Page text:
Cameron rules out second Syria vote
on 02/09/2013 18:17:36
Downing Street said the PM had "absolutely no plans" to force a new vote, while Deputy Prime Minister Nick Clegg said he "could not foresee any circumstances" in which MPs would be asked to rethink their opposition. British Defence Secretary Philip Hammond told the House of Commons that circumstances would have to change "very significantly" for the issue to be revisited.
Meanwhile, Number 10 indicated that Britain is not expecting its military bases - such as RAF Akrotiri on Cyprus, less than 200 miles from Syria - to be used by allies in any air strikes in response to the alleged use of chemical weapons by the regime of President Bashar Assad.
Mr Cameron's official spokesman declined to say whether intelligence assets such as information from the defence listening post on Cyprus would be put at the disposal of the US, but said that the UK had not received any requests from allies for the use of bases "and nor are we expecting any".
The Prime Minister has come under pressure from senior Conservatives not to rule out a second vote on Syria in the light of US Secretary of State John Kerry's announcement that Washington has obtained evidence from blood and hair samples of sarin gas use against civilians by the Assad regime. Congress is expected to vote next week on proposals from President Barack Obama for a punitive military response, possibly involving missile strikes on selected regime targets.
London Mayor Boris Johnson said the Government should call a fresh debate if there was "new and better evidence that inculpates Assad", while former international development secretary Andrew Mitchell told BBC Radio 4's World at One: "I think it's very important in this rapidly moving situation that we don't rule anything out. It may be, after lengthy and careful consideration, Congress affirms its support for the president's plans and, in the light of that, our Parliament may want to consider this matter further."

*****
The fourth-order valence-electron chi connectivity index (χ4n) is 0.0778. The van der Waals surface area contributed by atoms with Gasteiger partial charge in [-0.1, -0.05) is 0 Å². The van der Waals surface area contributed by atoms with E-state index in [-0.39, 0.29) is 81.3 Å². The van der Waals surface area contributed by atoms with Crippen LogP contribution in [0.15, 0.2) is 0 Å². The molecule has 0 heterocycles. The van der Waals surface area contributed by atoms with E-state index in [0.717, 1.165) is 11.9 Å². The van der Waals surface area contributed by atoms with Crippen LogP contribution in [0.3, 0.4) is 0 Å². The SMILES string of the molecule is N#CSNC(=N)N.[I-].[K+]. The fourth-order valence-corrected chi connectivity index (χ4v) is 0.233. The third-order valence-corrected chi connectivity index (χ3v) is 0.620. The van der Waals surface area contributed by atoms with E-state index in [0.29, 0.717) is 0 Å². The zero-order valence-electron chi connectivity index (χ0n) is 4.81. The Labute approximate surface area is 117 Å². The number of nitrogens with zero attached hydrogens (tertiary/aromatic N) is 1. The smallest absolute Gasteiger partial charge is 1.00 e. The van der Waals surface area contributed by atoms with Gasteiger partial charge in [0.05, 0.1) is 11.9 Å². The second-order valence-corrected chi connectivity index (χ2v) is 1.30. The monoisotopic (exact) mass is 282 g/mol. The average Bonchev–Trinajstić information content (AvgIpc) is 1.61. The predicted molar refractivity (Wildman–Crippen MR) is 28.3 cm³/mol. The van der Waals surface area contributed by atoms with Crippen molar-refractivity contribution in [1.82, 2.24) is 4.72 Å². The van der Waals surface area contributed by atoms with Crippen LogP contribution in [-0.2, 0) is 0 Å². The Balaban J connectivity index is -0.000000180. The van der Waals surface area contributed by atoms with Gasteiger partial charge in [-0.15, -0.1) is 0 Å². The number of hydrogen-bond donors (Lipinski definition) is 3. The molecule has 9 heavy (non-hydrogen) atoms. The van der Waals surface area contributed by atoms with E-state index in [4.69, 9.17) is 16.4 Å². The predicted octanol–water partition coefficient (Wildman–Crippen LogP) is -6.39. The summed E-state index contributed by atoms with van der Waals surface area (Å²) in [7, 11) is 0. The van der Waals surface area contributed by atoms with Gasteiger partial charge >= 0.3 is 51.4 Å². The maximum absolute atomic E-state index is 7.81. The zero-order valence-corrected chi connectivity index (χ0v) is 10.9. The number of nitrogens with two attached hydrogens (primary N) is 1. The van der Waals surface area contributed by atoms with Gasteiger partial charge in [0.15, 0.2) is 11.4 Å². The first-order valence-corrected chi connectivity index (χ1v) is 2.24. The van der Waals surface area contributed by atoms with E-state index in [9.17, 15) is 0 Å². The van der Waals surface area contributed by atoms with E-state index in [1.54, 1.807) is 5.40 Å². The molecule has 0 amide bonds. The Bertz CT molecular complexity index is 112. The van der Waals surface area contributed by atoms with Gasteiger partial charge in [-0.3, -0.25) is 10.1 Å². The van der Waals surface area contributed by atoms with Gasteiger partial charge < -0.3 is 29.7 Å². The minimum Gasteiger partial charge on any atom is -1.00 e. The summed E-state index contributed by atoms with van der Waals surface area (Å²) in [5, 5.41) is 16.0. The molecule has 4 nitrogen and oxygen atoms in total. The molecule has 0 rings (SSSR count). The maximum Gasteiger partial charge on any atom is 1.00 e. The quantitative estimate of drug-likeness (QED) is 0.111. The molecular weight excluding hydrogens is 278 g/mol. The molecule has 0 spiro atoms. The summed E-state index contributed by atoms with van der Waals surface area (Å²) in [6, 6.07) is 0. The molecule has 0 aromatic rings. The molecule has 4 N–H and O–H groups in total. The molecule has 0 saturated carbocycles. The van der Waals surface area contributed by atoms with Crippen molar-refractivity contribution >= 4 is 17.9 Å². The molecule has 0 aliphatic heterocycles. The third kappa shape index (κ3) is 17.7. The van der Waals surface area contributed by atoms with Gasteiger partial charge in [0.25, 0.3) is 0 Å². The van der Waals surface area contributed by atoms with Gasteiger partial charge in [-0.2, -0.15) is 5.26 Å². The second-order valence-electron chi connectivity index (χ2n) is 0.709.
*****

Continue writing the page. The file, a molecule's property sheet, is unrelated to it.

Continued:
But Mr Cameron's spokesman told reporters: "Parliament has spoken and that is why the Government has absolutely no plans to go back to Parliament."
And Mr Clegg said: "We're not going to keep asking the same question of Parliament again and again. We live in a democracy, the executive cannot act in a way which clearly is not welcome to Parliament or the British people, so we're not proposing to do so."
Nato Secretary General Anders Fogh Rasmussen said he was convinced Assad's regime was responsible for the chemical weapons attack on a Damascus suburb on August 21, which Mr Kerry said had claimed the lives of 1,429 civilians.
"I have been presented with concrete information and without going into details, I can tell you that personally I am convinced, not only that a chemical attack has taken place... I am also convinced that the Syrian regime is responsible," Mr Rasmussen told a press conference in Brussels.
"It would represent, I would say, a very dangerous signal to dictators all around the world if we stand idly by and do not react."
But Russia - a long-standing ally of Assad - made clear it did not accept US claims to have evidence proving the regime's culpability.
Foreign minister Sergei Lavrov said: "What our American, British and French partners showed us in the past and have showed just recently is absolutely unconvincing. And when you ask for more detailed proof they say all of this is classified so we cannot show this to you."
Mr Cameron's spokesman said that the Prime Minister will continue to press for a diplomatic solution to the two-year Syrian civil war when he meets world leaders including Mr Obama and Russian president Vladimir Putin at the G20 summit in St Petersburg later this week.
The PM put efforts to revive the Syrian peace process at the heart of his chairmanship of the G8 summit in Northern Ireland earlier this year, but a proposed conference to bring the warring parties together in Geneva for talks on a transitional government has yet to materialise.
"We will continue to work with international partners in all the institutions in order to try to find the political solution that is needed to bring an end to the conflict in Syria," said the PM's spokesman. "The G20 this week offers a potential opportunity for further discussions."